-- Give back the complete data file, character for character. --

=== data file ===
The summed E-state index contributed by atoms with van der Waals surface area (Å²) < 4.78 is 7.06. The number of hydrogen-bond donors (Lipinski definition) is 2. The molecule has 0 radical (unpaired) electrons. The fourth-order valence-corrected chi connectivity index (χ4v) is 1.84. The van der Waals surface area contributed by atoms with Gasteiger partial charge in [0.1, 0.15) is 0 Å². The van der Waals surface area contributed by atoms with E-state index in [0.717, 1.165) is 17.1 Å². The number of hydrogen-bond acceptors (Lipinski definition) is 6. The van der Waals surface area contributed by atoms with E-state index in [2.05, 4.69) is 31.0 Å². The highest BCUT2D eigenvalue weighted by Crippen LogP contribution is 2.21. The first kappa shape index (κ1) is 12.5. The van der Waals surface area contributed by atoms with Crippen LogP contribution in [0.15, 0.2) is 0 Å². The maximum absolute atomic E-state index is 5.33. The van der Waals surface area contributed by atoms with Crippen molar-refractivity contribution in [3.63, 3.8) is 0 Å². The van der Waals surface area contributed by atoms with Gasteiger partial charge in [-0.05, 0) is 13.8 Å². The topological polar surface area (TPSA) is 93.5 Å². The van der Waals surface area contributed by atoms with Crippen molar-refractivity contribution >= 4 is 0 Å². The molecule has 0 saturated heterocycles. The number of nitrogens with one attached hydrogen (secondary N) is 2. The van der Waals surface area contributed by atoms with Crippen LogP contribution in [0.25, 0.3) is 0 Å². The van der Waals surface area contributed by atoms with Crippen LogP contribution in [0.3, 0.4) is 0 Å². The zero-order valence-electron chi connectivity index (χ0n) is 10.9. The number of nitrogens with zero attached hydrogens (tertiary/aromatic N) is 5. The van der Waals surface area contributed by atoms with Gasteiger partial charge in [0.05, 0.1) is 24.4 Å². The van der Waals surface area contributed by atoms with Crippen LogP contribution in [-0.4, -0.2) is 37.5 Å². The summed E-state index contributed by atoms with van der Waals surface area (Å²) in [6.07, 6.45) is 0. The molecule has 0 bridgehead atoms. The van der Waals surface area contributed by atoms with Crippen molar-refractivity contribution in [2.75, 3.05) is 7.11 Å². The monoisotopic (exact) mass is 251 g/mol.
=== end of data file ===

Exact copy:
The summed E-state index contributed by atoms with van der Waals surface area (Å²) < 4.78 is 7.06. The number of hydrogen-bond donors (Lipinski definition) is 2. The molecule has 0 radical (unpaired) electrons. The fourth-order valence-corrected chi connectivity index (χ4v) is 1.84. The van der Waals surface area contributed by atoms with Gasteiger partial charge in [0.1, 0.15) is 0 Å². The van der Waals surface area contributed by atoms with E-state index in [0.717, 1.165) is 17.1 Å². The number of hydrogen-bond acceptors (Lipinski definition) is 6. The van der Waals surface area contributed by atoms with E-state index in [2.05, 4.69) is 31.0 Å². The highest BCUT2D eigenvalue weighted by Crippen LogP contribution is 2.21. The first kappa shape index (κ1) is 12.5. The van der Waals surface area contributed by atoms with Crippen LogP contribution in [0.15, 0.2) is 0 Å². The maximum absolute atomic E-state index is 5.33. The van der Waals surface area contributed by atoms with Crippen molar-refractivity contribution in [3.63, 3.8) is 0 Å². The van der Waals surface area contributed by atoms with Gasteiger partial charge in [-0.05, 0) is 13.8 Å². The topological polar surface area (TPSA) is 93.5 Å². The van der Waals surface area contributed by atoms with Crippen molar-refractivity contribution >= 4 is 0 Å². The molecule has 0 saturated heterocycles. The number of nitrogens with one attached hydrogen (secondary N) is 2. The van der Waals surface area contributed by atoms with Crippen LogP contribution in [0.25, 0.3) is 0 Å². The van der Waals surface area contributed by atoms with Crippen LogP contribution in [0.3, 0.4) is 0 Å². The zero-order valence-electron chi connectivity index (χ0n) is 10.9. The number of nitrogens with zero attached hydrogens (tertiary/aromatic N) is 5. The van der Waals surface area contributed by atoms with Gasteiger partial charge in [0.05, 0.1) is 24.4 Å². The van der Waals surface area contributed by atoms with Crippen LogP contribution in [-0.4, -0.2) is 37.5 Å². The summed E-state index contributed by atoms with van der Waals surface area (Å²) in [6.07, 6.45) is 0. The molecule has 0 bridgehead atoms. The van der Waals surface area contributed by atoms with Crippen molar-refractivity contribution in [2.75, 3.05) is 7.11 Å². The monoisotopic (exact) mass is 251 g/mol.